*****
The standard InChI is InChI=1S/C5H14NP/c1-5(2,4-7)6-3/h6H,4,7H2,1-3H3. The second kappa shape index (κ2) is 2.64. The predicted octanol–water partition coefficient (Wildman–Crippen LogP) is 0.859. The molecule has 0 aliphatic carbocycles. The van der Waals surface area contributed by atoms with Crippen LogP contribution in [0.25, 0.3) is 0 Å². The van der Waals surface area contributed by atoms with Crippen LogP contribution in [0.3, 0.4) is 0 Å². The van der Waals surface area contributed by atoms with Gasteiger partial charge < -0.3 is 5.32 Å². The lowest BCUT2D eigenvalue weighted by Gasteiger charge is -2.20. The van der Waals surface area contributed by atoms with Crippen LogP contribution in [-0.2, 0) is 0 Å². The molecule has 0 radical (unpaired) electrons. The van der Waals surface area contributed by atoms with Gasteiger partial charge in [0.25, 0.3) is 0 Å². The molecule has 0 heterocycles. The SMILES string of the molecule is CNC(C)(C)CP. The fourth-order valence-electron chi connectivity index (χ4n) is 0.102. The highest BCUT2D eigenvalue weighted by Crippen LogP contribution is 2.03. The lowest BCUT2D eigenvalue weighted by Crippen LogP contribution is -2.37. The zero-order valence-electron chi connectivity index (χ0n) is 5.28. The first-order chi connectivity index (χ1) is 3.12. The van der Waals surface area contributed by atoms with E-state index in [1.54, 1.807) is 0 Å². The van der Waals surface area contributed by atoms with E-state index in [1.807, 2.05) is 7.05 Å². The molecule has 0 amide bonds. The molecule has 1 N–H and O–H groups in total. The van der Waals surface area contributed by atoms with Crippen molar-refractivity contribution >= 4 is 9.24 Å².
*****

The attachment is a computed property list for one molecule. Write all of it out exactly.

The standard InChI is InChI=1S/C5H14NP/c1-5(2,4-7)6-3/h6H,4,7H2,1-3H3. The second kappa shape index (κ2) is 2.64. The predicted octanol–water partition coefficient (Wildman–Crippen LogP) is 0.859. The molecule has 0 aliphatic carbocycles. The van der Waals surface area contributed by atoms with Crippen LogP contribution in [0.25, 0.3) is 0 Å². The van der Waals surface area contributed by atoms with Crippen LogP contribution in [0.3, 0.4) is 0 Å². The van der Waals surface area contributed by atoms with Gasteiger partial charge < -0.3 is 5.32 Å². The lowest BCUT2D eigenvalue weighted by Gasteiger charge is -2.20. The van der Waals surface area contributed by atoms with Crippen LogP contribution in [-0.2, 0) is 0 Å². The molecule has 0 radical (unpaired) electrons. The van der Waals surface area contributed by atoms with Gasteiger partial charge in [0.25, 0.3) is 0 Å². The molecule has 0 heterocycles. The SMILES string of the molecule is CNC(C)(C)CP. The fourth-order valence-electron chi connectivity index (χ4n) is 0.102. The highest BCUT2D eigenvalue weighted by Crippen LogP contribution is 2.03. The lowest BCUT2D eigenvalue weighted by Crippen LogP contribution is -2.37. The zero-order valence-electron chi connectivity index (χ0n) is 5.28. The first-order chi connectivity index (χ1) is 3.12. The van der Waals surface area contributed by atoms with E-state index in [1.54, 1.807) is 0 Å². The van der Waals surface area contributed by atoms with E-state index in [1.807, 2.05) is 7.05 Å². The molecule has 0 amide bonds. The molecule has 1 N–H and O–H groups in total. The van der Waals surface area contributed by atoms with Crippen molar-refractivity contribution >= 4 is 9.24 Å².